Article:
delishytown:

Banh Mi Steak Sandwich & Potato Salad
This isn’t a traditional Banh Mi, because I made it with beef instead of pork, and didn’t garnish with pate or pickled daikon. I did make pickled cucumber, onion and carrots for a garnish. And I marinated the steak with Asian flavors. I was out of cilantro, so I used fresh basil from the garden instead. Well, I guess I changed almost everything from a traditional Banh Mi, so you could say this is a Banh Mi inspired steak sandwich. Anyway, Yum! Delicious! You will like this a lot!
Marinate steak with the juice of 1 tangerine, (or lemon or lime), 1 tblsp rice vinegar, 1 tblsp fish sauce, 1 tsp fresh grated ginger, 2 minced garlic cloves, 1/2 tsp red chili paste, fresh ground pepper, 1 tsp soy sauce and 1 tsp sesame oil. Cover and refrigerate for 2 or more hours.
For the pickled garnish: Slice cucumbers thinly, slice green onions, shred carrots and slice jalapeños. In a saucepan, heat 1 cup white vinegar, 1/2 cup water, and dissolve 1 tblsp sugar and 1/2 tsp kosher salt. Add pickling spices, I used 1/4 tsp coriander seeds, mustard seeds, dry dill and red pepper flakes. Cover the vegetables with the hot pickling liquid and refrigerate while you do the potato salad.
For the potato salad: Peel and boil 6 or so red potatoes until al dente. Dress with a mixture of 1/4 cup mayo, 1/2 cup greek yogurt, 1 tblsp red wine vinegar, 1/2 tsp dried dill, 1/2 tsp dry mustard, 1 small minced garlic clove, sliced green onions, sliced celery, celery salt and pepper.
Grill steak, let it rest for 10 minutes before slicing. Slice French Bread and dress both sides with a little mayo. Layer your ingredients, top with fresh torn basil or cilantro, and enjoy your Banh Mi!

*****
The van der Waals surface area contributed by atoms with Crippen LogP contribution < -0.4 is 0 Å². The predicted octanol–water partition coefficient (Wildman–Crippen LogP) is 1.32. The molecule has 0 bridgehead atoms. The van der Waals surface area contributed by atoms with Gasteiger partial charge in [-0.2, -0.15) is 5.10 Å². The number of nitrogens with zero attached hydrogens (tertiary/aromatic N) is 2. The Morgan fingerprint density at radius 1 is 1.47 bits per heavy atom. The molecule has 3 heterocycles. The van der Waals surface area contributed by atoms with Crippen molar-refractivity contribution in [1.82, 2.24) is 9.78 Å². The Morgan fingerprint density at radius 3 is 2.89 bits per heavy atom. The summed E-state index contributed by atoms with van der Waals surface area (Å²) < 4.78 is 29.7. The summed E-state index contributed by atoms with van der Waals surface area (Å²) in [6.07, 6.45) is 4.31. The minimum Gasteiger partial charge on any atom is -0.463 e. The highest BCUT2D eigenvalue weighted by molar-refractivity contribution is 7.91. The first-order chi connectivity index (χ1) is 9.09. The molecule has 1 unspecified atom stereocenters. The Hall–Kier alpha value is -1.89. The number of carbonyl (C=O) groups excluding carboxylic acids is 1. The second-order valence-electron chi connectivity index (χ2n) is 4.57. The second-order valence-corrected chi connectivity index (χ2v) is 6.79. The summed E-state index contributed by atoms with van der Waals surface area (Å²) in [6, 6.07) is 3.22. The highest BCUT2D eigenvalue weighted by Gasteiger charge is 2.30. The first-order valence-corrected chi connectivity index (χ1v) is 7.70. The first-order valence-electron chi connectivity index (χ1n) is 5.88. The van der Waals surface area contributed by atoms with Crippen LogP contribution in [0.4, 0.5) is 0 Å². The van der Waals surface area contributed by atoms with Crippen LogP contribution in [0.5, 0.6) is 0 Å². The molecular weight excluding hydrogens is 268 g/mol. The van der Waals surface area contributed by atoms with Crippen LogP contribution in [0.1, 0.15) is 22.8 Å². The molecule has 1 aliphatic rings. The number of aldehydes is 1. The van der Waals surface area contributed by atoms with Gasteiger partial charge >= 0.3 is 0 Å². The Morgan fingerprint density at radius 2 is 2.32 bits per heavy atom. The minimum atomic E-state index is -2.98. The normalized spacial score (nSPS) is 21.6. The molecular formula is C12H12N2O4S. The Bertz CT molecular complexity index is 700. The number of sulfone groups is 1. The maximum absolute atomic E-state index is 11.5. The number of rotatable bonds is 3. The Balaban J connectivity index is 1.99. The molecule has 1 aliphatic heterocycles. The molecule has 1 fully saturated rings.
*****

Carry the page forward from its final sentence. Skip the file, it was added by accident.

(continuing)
(Ok, autocorrect, I get it, you want me to call this a Bank Mi. I get it. No, Your ideas are good. Yeah it’s great that you have opinions about fixing the stuff I write. Thanks autocorrect, thanks for stopping by.)

delishytown:

Banh Mi Steak Sandwich & Potato Salad

This isn’t a traditional Banh Mi, because I made it with beef instead of pork, and didn’t garnish with pate or pickled daikon. I did make pickled cucumber, onion and carrots for a garnish. And I marinated the steak with Asian flavors. I was out of cilantro, so I used fresh basil from the garden instead. Well, I guess I changed almost everything from a traditional Banh Mi, so you could say this is a Banh Mi inspired steak sandwich. Anyway, Yum! Delicious! You will like this a lot!

Marinate steak with the juice of 1 tangerine, (or lemon or lime), 1 tblsp rice vinegar, 1 tblsp fish sauce, 1 tsp fresh grated ginger, 2 minced garlic cloves, 1/2 tsp red chili paste, fresh ground pepper, 1 tsp soy sauce and 1 tsp sesame oil. Cover and refrigerate for 2 or more hours.

For the pickled garnish: Slice cucumbers thinly, slice green onions, shred carrots and slice jalapeños. In a saucepan, heat 1 cup white vinegar, 1/2 cup water, and dissolve 1 tblsp sugar and 1/2 tsp kosher salt. Add pickling spices, I used 1/4 tsp coriander seeds, mustard seeds, dry dill and red pepper flakes. Cover the vegetables with the hot pickling liquid and refrigerate while you do the potato salad.

For the potato salad: Peel and boil 6 or so red potatoes until al dente. Dress with a mixture of 1/4 cup mayo, 1/2 cup greek yogurt, 1 tblsp red wine vinegar, 1/2 tsp dried dill, 1/2 tsp dry mustard, 1 small minced garlic clove, sliced green onions, sliced celery, celery salt and pepper.

Grill steak, let it rest for 10 minutes before slicing. Slice French Bread and dress both sides with a little mayo. Layer your ingredients, top with fresh torn basil or cilantro, and enjoy your Banh Mi!